New CCC restores computer security, not trees

By JINGING NIE
Capital News Service

LANSING — Michigan’s Civilian Conservation Corps. — the CCC —  helped restore the state’s forests in the 1930s.

Now, a new CCC – the Cyber Civilian Corps – has emerged to help restore the security of local governments, companies, schools and other organizations against cyber attacks.

Launched in 2014, the Michigan Cyber Civilian Corps is the first of its kind in the United States.

The team was formed by Gov. Rick Snyder and designed to assist government and industry in the event of a  massive cyber attack.

Under the Michigan Cyber Disruption Response Plan, the volunteer corps is activated only when the governor declares a state of emergency. None has been declared since 2014, and the corps never deployed.

But now lawmakers have passed a measure allowing any Michigan organization to request a corps volunteer to help itwith a cyber security problem. Snyder is expected to sign it into law this week.

It also gives volunteers immunity from lawsuits under certain circumstances.

The bill formalizes the structure of the Michigan Cyber Civilian Corps, which will work within the Department of Technology, Management and Budget.

Right now the group has 70 cyber experts who have agreed to help.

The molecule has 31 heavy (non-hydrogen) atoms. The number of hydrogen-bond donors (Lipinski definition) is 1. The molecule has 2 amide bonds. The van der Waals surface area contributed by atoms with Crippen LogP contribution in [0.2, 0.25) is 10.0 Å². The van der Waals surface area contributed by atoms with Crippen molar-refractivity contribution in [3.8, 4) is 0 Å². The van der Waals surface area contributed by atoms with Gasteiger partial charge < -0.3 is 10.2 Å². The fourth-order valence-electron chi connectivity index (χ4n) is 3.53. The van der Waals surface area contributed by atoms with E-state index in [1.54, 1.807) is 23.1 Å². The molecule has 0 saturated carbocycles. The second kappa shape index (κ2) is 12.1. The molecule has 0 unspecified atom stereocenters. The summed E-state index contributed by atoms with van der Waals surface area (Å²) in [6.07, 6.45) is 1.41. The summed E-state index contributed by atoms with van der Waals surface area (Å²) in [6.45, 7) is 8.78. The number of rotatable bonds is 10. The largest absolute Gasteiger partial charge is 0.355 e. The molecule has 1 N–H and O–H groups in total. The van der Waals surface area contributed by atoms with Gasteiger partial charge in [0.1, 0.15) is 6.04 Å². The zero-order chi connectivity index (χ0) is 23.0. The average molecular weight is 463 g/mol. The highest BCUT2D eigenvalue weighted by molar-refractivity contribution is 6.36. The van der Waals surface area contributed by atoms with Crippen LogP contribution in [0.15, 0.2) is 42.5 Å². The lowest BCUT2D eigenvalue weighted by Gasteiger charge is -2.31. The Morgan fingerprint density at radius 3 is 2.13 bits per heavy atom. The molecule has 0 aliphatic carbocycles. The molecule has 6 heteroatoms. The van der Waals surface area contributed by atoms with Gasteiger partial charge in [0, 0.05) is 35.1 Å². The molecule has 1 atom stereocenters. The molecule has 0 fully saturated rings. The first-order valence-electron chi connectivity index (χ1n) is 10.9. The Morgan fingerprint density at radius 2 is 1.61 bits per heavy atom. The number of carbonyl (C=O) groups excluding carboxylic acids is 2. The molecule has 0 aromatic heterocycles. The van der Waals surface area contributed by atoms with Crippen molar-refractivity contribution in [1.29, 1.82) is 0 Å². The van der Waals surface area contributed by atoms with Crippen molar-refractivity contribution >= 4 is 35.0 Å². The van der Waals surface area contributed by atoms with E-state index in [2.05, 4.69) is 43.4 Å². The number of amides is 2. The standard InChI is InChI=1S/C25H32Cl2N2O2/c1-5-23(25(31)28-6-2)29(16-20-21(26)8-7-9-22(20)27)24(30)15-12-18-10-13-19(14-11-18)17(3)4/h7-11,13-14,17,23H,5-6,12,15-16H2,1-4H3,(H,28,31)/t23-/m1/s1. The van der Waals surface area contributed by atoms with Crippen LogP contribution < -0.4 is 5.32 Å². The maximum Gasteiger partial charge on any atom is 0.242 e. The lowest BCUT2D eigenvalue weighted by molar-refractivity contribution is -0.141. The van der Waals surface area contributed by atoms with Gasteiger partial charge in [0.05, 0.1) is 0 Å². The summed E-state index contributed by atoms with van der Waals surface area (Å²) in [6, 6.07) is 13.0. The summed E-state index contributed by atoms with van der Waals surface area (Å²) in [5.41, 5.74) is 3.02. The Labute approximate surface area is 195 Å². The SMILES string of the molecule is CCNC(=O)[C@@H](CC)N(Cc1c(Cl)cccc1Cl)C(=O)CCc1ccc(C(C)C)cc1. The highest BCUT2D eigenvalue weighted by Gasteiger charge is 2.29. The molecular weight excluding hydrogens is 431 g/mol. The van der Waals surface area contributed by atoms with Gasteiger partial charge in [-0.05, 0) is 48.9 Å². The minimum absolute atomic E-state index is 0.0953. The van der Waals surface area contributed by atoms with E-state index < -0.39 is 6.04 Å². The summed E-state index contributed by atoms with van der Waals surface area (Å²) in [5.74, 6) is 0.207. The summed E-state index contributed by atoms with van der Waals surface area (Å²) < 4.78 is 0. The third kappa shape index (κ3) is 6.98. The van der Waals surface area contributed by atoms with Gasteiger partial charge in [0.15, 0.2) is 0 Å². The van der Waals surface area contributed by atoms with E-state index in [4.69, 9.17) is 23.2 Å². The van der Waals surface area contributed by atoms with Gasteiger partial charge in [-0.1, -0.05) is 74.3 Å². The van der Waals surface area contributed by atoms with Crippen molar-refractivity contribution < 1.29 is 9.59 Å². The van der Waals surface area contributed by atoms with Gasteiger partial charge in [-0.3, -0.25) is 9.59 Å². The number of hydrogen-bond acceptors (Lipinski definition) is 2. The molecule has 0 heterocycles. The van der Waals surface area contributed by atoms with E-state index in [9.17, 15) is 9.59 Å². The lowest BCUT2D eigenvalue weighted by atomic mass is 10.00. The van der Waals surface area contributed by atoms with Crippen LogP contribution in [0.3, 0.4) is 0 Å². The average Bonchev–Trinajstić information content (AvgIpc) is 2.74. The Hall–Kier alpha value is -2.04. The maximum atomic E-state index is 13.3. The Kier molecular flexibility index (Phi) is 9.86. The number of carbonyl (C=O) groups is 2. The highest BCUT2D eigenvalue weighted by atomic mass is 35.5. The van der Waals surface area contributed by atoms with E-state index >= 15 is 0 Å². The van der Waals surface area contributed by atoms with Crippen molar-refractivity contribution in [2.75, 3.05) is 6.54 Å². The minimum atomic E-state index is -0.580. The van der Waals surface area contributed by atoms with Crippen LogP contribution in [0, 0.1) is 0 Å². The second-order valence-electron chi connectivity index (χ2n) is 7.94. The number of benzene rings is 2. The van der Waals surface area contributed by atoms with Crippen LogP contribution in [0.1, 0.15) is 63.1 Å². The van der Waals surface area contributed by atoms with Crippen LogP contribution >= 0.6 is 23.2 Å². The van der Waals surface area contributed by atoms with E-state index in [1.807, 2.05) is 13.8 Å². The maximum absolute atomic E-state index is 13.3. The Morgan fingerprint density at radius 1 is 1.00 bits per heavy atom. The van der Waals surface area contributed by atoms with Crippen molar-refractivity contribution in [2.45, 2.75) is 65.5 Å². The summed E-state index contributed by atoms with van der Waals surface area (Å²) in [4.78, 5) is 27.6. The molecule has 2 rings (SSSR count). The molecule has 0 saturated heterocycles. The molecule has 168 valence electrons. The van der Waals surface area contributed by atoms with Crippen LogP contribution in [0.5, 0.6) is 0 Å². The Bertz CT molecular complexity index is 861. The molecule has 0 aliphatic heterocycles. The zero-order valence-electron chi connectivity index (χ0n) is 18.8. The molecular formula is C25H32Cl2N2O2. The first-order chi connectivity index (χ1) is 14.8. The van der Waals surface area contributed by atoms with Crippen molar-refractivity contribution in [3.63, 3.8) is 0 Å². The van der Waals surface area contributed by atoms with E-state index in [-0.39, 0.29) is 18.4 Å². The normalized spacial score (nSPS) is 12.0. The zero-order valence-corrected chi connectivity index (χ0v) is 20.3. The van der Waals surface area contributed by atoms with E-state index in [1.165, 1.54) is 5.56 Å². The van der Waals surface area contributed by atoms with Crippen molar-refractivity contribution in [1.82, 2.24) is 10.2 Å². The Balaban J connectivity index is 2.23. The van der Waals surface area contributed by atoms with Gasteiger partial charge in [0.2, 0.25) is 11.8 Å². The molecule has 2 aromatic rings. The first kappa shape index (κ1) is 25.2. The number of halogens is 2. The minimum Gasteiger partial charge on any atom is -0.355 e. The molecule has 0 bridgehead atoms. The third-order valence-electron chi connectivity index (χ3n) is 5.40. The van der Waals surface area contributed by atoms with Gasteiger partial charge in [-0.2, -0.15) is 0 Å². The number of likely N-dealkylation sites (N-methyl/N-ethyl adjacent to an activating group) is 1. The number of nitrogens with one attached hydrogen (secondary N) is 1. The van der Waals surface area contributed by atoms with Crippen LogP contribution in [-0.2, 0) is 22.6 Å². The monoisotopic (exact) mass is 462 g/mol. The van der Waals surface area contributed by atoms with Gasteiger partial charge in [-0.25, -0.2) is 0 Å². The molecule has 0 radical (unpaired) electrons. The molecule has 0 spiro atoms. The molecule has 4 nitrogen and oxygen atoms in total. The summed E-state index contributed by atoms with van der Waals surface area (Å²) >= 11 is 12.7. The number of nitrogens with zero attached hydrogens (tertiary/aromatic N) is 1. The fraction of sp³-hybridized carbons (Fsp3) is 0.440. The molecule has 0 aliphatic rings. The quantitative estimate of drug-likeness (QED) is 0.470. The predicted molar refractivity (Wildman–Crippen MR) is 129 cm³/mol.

“We’re hoping to double the size of volunteers,” said bill sponsor Rep. Brandt Ident, R-Oshtemo.

Volunteers must be information security professionals who are residents of Michigan. They must have two years experience and basic security certification.

Applicants also need to pass a series of tests  to join the team, said program leader Ray Davidson. “Exams include basic tests about networking and computer security, and two tests each in digital forensics and incident response.”

The volunteers also benefit.

“We provide ongoing training that some employers don’t provide, so it’s a win-win for employers and the employee and for us,” Davidson said. “We try and offer something they can’t get anywhere else — the training, networking and the ability to give back to the community because there are still good people in the world.”

Davidson said with the new law, the corps can be activated at a lower level of alert.

Volunteers will work with municipal, educational, nonprofit or business organizations in need of expert assistance during a “cybersecurity incident.”

“Business could request us to come in, say they get all their computers like a ransomware attack,” Davidson said.

The volunteers come from throughout the state.

The government has declared 16 industries as critical infrastructure, and the corps will try to represent them all, Davidson said.  

“We try to have people that actively work in security organizations, not just in Information Technology but computer security particularly and most of these people we get, they don’t just do security at work,. It’s their hobby also,” he said.

The bills also offers immunity for volunteers during their deployment under the Government Liability for Negligence Act. That protects volunteers from getting sued if they inadvertently cause a problem but doesn’t protect them from lawsuits if they try to do damage.

“It is a pretty standard Good Samaritan legislation,” Davidson said.

Iden said organizations can request o volunteers from the Department of Technology, Management and Budget to help them fight a cyber attack for up to 10 days.